Longtime civil rights icon Grace Lee Boggs died Monday morning at her home in Detroit, her trustees confirmed to NBC News.
In a statement from Alice Jennings and Shea Howell, Boggs' trustees, Boggs "died as she lived, surrounded by books, politics, people and ideas."
Boggs, who celebrated her 100th birthday in June, has been referred to as the "Heart and Soul of Detroit's Activist Community" for her decades of dedication and leadership in labor, civil rights, and Black Power movements. Her life was documented by filmmaker Grace Lee in "American Revolutionary: The Evolution of Grace Lee Boggs," a documentary that debuted in 2014 on PBS stations.
Boggs was born in Rhode Island in 1915 to Chinese immigrant parents. She studied philosophy and graduated from Barnard College in 1935 and received her PhD from Bryn Mawr in 1940. Unable to get a position in academia as a woman and a minority, her studies in the philosophies of Marx and Hegel led her instead to social justice activism. She and her husband, James Boggs, were active in tenants rights, labor, civil rights, Black Power, women, and environmental justice movements. She helped organize the 1963 March down Woodward Avenue with Dr. Martin Luther King, Jr., as well as the Grass Roots Leadership Conference with Malcolm X.
She and her husband founded Detroit Summer, a program for youth to work on community projects to revitalize Detroit neighborhoods, as well as the James and Grace Lee Boggs Center to Nurture Community Leadership. She was a supporter of the James and Grace Lee Boggs School. She was a prolific writer, authoring several books, including "The Next American Revolution—Sustainable Activism for the Twenty-First Century" with Scott Kurashige.
"As a dialectical and revolutionary humanist, Grace believed that every one of us had a role to play in transforming ourselves to transform the world. At the same time, she began to express in her elder years a sense that Asian Americans had a unique and special role to play in breaking through the shackles that are holding back social justice," Kurashige told NBC News. "While Grace would be humbled and honored by all of the tributes coming her way, she would want everyone to use this moment to read, study, discuss, and organize to deepen their individual and collective philosophic knowledge."
Barnard College released a statement Monday expressing its deepest condolences over the death of Boggs: "The daughter of Chinese immigrants, Boggs faced countless barriers in the academic world of the 1930s but, in her full century of life, she never wavered in her dedication to the labor, civil rights, and Black Power movements."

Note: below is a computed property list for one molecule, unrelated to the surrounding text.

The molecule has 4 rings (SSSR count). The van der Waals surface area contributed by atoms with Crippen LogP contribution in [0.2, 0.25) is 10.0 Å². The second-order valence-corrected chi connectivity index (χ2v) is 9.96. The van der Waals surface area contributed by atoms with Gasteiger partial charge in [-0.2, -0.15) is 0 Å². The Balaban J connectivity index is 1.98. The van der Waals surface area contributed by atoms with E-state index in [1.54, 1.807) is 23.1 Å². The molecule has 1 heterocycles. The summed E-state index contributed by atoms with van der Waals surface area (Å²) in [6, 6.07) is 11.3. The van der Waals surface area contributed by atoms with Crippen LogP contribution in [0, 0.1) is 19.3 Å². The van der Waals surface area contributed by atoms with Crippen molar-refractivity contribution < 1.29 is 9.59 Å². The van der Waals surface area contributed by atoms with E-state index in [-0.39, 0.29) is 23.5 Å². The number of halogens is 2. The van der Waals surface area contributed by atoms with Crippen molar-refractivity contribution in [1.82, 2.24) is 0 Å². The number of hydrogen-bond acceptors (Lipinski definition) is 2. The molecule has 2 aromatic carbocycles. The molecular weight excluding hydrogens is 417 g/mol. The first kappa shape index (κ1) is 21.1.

The statement also noted that Boggs had recently returned to campus for a screening of "American Revolutionary."
"I am so grateful for Grace Lee Boggs for her vision of justice and humanity that constantly challenges all of us to imagine and create a better world," filmmaker Grace Lee told NBC News. "I love that she was a woman of action AND reflection, someone who learned from the past but would not get stuck in it. As an Asian-American daughter of immigrants born and raised in the Midwest, to know that this other Grace Lee had set roots in Detroit and devoted her life to a struggle for all has been more than inspiring."
"[Grace] had a way of asking questions and giving reading and writing 'assignments' during a conversation that really made you think more deeply about community, evolution, and activism," Michigan Representative Stephanie Chang, the first Asian-American woman in Michigan's State Legislature, told NBC News. "My first two years in Detroit were at the Boggs Center and that experience was the best orientation to activism and history in Detroit I could have asked for. I will be forever grateful to have known her and know she will be on many of our hearts and minds as we reflect on how we can continue to try to change ourselves and our communities."
In a statement released Monday evening, President Barack Obama expressed his and First Lady Michelle Obama's sadness at Boggs' passing:
Grace dedicated her life to serving and advocating for the rights of others - from her community activism in Detroit, to her leadership in the civil rights movement, to her ideas that challenged us all to lead meaningful lives. As the child of Chinese immigrants and as a woman, Grace learned early on that the world needed changing, and she overcame barriers to do just that. She understood the power of community organizing at its core - the importance of bringing about change and getting people involved to shape their own destiny. Grace's passion for helping others, and her work to rejuvenate communities that had fallen on hard times spanned her remarkable 100 years of life, and will continue to inspire generations to come. Our thoughts and prayers are with Grace's family and friends, and all those who loved her dearly.
In 2013, Boggs told MSNBC's Melissa Harris-Perry that the response to the documentary showed that "folks think that to be a human being is to live meaningfully. And they feel at this time particularly it's important to live a meaningful life. The idea that revolution means to live meaningfully and to create solutions for daily issues--that's amazing."
There will be an informal gathering Monday night at the Boggs Center to remember her life and her legacy. A memorial celebrating her life will be announced at a later date.